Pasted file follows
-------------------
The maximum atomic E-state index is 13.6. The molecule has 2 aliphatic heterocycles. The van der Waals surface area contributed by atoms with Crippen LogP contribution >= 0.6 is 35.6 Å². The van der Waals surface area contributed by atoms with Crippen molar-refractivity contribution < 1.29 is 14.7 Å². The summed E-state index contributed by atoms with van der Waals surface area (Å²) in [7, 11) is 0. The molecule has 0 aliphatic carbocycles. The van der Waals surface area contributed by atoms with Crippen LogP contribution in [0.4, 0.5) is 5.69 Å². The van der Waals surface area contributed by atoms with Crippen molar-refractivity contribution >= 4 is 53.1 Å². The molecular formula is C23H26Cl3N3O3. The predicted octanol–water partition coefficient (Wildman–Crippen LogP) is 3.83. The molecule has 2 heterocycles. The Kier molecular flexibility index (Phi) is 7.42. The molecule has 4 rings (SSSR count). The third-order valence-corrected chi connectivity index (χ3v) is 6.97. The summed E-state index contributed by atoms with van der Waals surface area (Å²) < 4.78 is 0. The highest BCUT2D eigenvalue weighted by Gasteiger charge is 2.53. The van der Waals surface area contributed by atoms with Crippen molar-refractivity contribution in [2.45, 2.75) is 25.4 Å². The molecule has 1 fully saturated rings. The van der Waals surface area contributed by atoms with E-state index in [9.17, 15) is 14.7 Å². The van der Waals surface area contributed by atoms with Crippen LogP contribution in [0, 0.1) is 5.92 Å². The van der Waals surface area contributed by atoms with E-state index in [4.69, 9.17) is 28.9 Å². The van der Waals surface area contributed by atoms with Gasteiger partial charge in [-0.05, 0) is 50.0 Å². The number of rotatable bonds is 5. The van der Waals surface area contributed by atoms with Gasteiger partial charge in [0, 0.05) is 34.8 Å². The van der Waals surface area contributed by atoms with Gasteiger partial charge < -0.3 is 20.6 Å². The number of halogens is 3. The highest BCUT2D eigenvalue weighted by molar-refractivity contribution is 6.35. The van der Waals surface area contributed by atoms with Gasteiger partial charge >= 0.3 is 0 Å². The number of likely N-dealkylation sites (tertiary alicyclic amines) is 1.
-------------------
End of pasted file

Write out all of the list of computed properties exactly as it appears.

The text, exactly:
The maximum atomic E-state index is 13.6. The molecule has 2 aliphatic heterocycles. The van der Waals surface area contributed by atoms with Crippen LogP contribution >= 0.6 is 35.6 Å². The van der Waals surface area contributed by atoms with Crippen molar-refractivity contribution < 1.29 is 14.7 Å². The summed E-state index contributed by atoms with van der Waals surface area (Å²) in [7, 11) is 0. The molecule has 0 aliphatic carbocycles. The van der Waals surface area contributed by atoms with Crippen LogP contribution in [0.4, 0.5) is 5.69 Å². The van der Waals surface area contributed by atoms with Crippen molar-refractivity contribution >= 4 is 53.1 Å². The molecular formula is C23H26Cl3N3O3. The predicted octanol–water partition coefficient (Wildman–Crippen LogP) is 3.83. The molecule has 2 heterocycles. The Kier molecular flexibility index (Phi) is 7.42. The molecule has 4 rings (SSSR count). The third-order valence-corrected chi connectivity index (χ3v) is 6.97. The summed E-state index contributed by atoms with van der Waals surface area (Å²) < 4.78 is 0. The highest BCUT2D eigenvalue weighted by Gasteiger charge is 2.53. The van der Waals surface area contributed by atoms with Crippen molar-refractivity contribution in [2.45, 2.75) is 25.4 Å². The molecule has 1 fully saturated rings. The van der Waals surface area contributed by atoms with E-state index in [9.17, 15) is 14.7 Å². The van der Waals surface area contributed by atoms with Crippen LogP contribution in [0, 0.1) is 5.92 Å². The van der Waals surface area contributed by atoms with E-state index in [4.69, 9.17) is 28.9 Å². The van der Waals surface area contributed by atoms with Gasteiger partial charge in [-0.05, 0) is 50.0 Å². The number of rotatable bonds is 5. The van der Waals surface area contributed by atoms with Gasteiger partial charge in [0, 0.05) is 34.8 Å². The van der Waals surface area contributed by atoms with Gasteiger partial charge < -0.3 is 20.6 Å². The number of halogens is 3. The highest BCUT2D eigenvalue weighted by molar-refractivity contribution is 6.35. The van der Waals surface area contributed by atoms with Gasteiger partial charge >= 0.3 is 0 Å². The number of likely N-dealkylation sites (tertiary alicyclic amines) is 1.